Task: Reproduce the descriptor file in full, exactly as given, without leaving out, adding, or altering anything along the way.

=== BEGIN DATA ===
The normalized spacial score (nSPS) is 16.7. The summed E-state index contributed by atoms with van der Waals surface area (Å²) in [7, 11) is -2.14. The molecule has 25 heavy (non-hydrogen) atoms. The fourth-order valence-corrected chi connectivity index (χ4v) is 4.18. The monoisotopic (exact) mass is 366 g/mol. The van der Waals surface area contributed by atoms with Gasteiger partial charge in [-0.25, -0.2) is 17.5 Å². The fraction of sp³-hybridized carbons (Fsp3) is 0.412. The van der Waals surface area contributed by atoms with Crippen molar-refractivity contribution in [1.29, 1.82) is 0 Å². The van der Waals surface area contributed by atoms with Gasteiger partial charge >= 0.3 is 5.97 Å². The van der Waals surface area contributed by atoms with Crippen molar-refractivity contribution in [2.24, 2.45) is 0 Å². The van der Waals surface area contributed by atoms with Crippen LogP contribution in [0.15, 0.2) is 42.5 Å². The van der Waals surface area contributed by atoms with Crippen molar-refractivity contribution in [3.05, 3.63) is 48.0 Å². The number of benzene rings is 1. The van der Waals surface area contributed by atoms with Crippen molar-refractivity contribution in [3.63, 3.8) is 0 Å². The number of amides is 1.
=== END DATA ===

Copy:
The normalized spacial score (nSPS) is 16.7. The summed E-state index contributed by atoms with van der Waals surface area (Å²) in [7, 11) is -2.14. The molecule has 25 heavy (non-hydrogen) atoms. The fourth-order valence-corrected chi connectivity index (χ4v) is 4.18. The monoisotopic (exact) mass is 366 g/mol. The van der Waals surface area contributed by atoms with Gasteiger partial charge in [-0.25, -0.2) is 17.5 Å². The fraction of sp³-hybridized carbons (Fsp3) is 0.412. The van der Waals surface area contributed by atoms with Crippen molar-refractivity contribution in [1.29, 1.82) is 0 Å². The van der Waals surface area contributed by atoms with Gasteiger partial charge >= 0.3 is 5.97 Å². The van der Waals surface area contributed by atoms with Crippen molar-refractivity contribution in [2.24, 2.45) is 0 Å². The van der Waals surface area contributed by atoms with Crippen LogP contribution in [0.15, 0.2) is 42.5 Å². The van der Waals surface area contributed by atoms with Crippen molar-refractivity contribution in [3.05, 3.63) is 48.0 Å². The number of benzene rings is 1. The van der Waals surface area contributed by atoms with Crippen molar-refractivity contribution in [3.63, 3.8) is 0 Å². The number of amides is 1.